South of Scotland MSP Joan McAlpine today welcomed the news that the Home Office has dropped its threat to deport the head teacher of a local primary school as a "victory for common sense".
Ms McAlpine has campaigned tirelessly to ensure the Home Office drops its case against David MacIssac, who has been in charge of Ae Primary School for seven years. On Thursday Ms McAlpine, accompanied by local councillor Andrew Wood, introduced Mr MacIssaac to Michael Russell, Scotland's Education Minister, in a bid to aid his case which had cross party support.
The Home Office has now made a major U-turn and dropped its refusal of the 58-year-old American's application for leave to remain in the UK.
Previously Mr MacIsaac had applied for permanent residency but was rejected because the Home Office did not think his marriage to his Scottish wife Susan was "genuine and subsisting".
The Home Office admitted making a mistake in declaring his marriage “invalid” and suggested he could be offered a 30-month visa extension on compassionate grounds because Susan has cancer and insisted he drop his appeal.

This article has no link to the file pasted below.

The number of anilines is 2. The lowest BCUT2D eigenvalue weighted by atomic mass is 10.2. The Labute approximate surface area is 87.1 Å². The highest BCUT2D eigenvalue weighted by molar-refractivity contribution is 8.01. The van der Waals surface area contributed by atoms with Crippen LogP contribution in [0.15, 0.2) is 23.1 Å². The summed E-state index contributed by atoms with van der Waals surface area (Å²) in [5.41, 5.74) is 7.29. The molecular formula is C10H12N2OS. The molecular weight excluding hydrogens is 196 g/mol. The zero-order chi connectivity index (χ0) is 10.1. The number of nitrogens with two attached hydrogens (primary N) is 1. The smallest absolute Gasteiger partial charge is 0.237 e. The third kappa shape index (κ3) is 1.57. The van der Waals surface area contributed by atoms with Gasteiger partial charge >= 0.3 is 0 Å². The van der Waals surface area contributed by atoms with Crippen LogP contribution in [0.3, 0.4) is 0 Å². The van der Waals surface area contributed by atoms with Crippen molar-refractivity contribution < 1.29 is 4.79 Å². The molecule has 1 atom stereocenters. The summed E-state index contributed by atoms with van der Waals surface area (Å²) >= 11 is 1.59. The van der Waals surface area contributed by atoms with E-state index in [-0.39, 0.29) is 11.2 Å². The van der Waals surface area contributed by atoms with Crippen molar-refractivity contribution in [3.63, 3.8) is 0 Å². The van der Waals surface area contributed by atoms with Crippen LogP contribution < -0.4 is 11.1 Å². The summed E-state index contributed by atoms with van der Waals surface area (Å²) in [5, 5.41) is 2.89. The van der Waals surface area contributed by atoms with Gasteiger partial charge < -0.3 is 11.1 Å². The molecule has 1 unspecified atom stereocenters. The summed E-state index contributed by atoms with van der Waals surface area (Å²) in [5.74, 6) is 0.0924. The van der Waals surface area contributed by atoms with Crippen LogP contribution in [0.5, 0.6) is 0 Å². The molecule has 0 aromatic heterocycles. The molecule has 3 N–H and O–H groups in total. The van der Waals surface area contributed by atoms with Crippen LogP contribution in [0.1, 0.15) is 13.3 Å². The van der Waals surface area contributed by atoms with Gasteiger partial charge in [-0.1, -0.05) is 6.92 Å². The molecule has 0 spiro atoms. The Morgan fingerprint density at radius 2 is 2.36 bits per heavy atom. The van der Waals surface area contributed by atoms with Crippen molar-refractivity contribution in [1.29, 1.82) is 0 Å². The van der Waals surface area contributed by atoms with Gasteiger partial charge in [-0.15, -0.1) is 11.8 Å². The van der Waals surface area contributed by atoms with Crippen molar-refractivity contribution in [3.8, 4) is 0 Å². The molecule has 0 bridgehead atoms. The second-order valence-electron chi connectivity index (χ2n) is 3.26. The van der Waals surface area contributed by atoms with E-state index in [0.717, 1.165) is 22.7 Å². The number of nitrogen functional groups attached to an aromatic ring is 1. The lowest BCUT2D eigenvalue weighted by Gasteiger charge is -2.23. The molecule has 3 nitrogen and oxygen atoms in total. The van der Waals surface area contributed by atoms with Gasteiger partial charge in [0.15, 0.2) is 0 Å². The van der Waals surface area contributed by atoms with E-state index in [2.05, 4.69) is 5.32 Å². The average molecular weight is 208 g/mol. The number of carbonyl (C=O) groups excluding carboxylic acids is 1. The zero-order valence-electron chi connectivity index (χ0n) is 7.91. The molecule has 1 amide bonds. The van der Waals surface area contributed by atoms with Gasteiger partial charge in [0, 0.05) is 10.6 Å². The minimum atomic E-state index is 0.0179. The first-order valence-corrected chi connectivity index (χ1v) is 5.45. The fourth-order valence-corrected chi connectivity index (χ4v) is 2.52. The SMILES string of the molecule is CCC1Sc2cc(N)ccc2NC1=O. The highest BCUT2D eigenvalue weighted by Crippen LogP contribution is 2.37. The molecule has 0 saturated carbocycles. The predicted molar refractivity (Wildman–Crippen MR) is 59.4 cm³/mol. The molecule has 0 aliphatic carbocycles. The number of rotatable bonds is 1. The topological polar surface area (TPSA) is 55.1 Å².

He will now re-submit his application for residency and will retain a right of appeal.
Ms McAlpine said:
"This is a victory for common sense and I'm extremely pleased the Home Office has dropped its threat to deport Mr MacIsaac.
"The meeting with Scotland's education secretary clearly sent a strong signal to the Home Office that its harassment of Mr McIsaac as wrong.
"The Home Office should be ashamed that its archaic system has brought about this highly stressful and unsettling situation.
"I hope Home Office officials learn from this situation and address the serious concerns it has raised about this barbaric Westminster system."